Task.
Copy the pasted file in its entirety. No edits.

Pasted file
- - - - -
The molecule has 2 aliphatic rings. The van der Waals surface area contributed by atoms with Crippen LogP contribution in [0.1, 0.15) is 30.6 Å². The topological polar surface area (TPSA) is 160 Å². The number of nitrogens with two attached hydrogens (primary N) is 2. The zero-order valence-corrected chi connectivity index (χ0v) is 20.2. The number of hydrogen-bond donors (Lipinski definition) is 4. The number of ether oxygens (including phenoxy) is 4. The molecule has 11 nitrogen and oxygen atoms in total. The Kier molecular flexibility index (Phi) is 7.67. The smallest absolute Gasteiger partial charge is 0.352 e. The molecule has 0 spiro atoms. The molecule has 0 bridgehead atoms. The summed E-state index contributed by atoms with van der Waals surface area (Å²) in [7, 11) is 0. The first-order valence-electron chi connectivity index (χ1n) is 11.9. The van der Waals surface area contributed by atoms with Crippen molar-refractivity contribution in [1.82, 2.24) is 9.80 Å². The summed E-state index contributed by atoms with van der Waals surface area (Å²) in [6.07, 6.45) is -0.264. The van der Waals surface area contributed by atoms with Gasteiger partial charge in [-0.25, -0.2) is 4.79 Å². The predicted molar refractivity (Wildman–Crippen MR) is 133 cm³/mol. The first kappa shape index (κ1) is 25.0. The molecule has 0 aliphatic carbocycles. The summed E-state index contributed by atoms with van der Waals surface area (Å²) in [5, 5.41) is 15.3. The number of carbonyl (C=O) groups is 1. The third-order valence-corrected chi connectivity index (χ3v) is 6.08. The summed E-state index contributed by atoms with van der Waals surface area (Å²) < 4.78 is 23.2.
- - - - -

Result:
The molecule has 2 aliphatic rings. The van der Waals surface area contributed by atoms with Crippen LogP contribution in [0.1, 0.15) is 30.6 Å². The topological polar surface area (TPSA) is 160 Å². The number of nitrogens with two attached hydrogens (primary N) is 2. The zero-order valence-corrected chi connectivity index (χ0v) is 20.2. The number of hydrogen-bond donors (Lipinski definition) is 4. The number of ether oxygens (including phenoxy) is 4. The molecule has 11 nitrogen and oxygen atoms in total. The Kier molecular flexibility index (Phi) is 7.67. The smallest absolute Gasteiger partial charge is 0.352 e. The molecule has 0 spiro atoms. The molecule has 0 bridgehead atoms. The summed E-state index contributed by atoms with van der Waals surface area (Å²) in [7, 11) is 0. The first-order valence-electron chi connectivity index (χ1n) is 11.9. The van der Waals surface area contributed by atoms with Crippen molar-refractivity contribution in [1.82, 2.24) is 9.80 Å². The summed E-state index contributed by atoms with van der Waals surface area (Å²) in [6.07, 6.45) is -0.264. The van der Waals surface area contributed by atoms with Gasteiger partial charge in [-0.25, -0.2) is 4.79 Å². The predicted molar refractivity (Wildman–Crippen MR) is 133 cm³/mol. The first kappa shape index (κ1) is 25.0. The molecule has 0 aliphatic carbocycles. The summed E-state index contributed by atoms with van der Waals surface area (Å²) in [5, 5.41) is 15.3. The number of carbonyl (C=O) groups is 1. The third-order valence-corrected chi connectivity index (χ3v) is 6.08. The summed E-state index contributed by atoms with van der Waals surface area (Å²) < 4.78 is 23.2.